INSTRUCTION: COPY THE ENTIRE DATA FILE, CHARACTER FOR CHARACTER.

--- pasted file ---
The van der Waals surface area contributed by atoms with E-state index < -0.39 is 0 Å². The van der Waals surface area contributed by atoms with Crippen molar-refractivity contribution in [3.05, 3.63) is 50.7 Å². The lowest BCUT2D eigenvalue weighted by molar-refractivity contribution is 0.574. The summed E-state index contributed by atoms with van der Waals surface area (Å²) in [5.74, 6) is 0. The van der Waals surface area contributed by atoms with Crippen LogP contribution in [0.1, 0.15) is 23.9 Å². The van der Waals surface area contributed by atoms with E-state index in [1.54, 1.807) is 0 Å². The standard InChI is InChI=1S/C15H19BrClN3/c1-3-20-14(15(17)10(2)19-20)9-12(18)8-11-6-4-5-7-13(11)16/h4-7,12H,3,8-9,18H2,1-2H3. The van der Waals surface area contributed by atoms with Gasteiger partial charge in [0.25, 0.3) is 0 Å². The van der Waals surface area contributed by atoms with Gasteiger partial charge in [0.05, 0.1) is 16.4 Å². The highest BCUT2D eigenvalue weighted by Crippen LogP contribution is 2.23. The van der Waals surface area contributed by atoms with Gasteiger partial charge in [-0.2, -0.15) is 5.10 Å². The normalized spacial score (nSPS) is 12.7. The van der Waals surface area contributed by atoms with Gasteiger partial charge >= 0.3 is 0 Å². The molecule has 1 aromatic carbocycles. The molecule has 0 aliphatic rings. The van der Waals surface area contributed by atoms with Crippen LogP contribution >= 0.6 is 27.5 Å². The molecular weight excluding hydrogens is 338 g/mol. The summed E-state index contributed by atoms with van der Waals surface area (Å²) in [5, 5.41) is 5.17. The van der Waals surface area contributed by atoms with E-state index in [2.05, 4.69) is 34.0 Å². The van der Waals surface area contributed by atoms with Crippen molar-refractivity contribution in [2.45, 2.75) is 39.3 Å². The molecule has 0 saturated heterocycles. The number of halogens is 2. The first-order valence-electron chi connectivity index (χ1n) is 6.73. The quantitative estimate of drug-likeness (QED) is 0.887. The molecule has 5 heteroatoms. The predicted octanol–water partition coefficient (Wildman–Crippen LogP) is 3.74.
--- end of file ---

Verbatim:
The van der Waals surface area contributed by atoms with E-state index < -0.39 is 0 Å². The van der Waals surface area contributed by atoms with Crippen molar-refractivity contribution in [3.05, 3.63) is 50.7 Å². The lowest BCUT2D eigenvalue weighted by molar-refractivity contribution is 0.574. The summed E-state index contributed by atoms with van der Waals surface area (Å²) in [5.74, 6) is 0. The van der Waals surface area contributed by atoms with Crippen LogP contribution in [0.1, 0.15) is 23.9 Å². The van der Waals surface area contributed by atoms with E-state index in [1.54, 1.807) is 0 Å². The standard InChI is InChI=1S/C15H19BrClN3/c1-3-20-14(15(17)10(2)19-20)9-12(18)8-11-6-4-5-7-13(11)16/h4-7,12H,3,8-9,18H2,1-2H3. The van der Waals surface area contributed by atoms with Gasteiger partial charge in [0.25, 0.3) is 0 Å². The van der Waals surface area contributed by atoms with Gasteiger partial charge in [0.05, 0.1) is 16.4 Å². The highest BCUT2D eigenvalue weighted by Crippen LogP contribution is 2.23. The van der Waals surface area contributed by atoms with Gasteiger partial charge in [-0.2, -0.15) is 5.10 Å². The normalized spacial score (nSPS) is 12.7. The van der Waals surface area contributed by atoms with Gasteiger partial charge >= 0.3 is 0 Å². The molecule has 1 aromatic carbocycles. The molecule has 0 aliphatic rings. The van der Waals surface area contributed by atoms with Crippen LogP contribution >= 0.6 is 27.5 Å². The molecular weight excluding hydrogens is 338 g/mol. The summed E-state index contributed by atoms with van der Waals surface area (Å²) in [5, 5.41) is 5.17. The van der Waals surface area contributed by atoms with E-state index in [2.05, 4.69) is 34.0 Å². The van der Waals surface area contributed by atoms with Crippen molar-refractivity contribution in [2.45, 2.75) is 39.3 Å². The molecule has 0 saturated heterocycles. The number of halogens is 2. The first-order valence-electron chi connectivity index (χ1n) is 6.73. The quantitative estimate of drug-likeness (QED) is 0.887. The molecule has 5 heteroatoms. The predicted octanol–water partition coefficient (Wildman–Crippen LogP) is 3.74.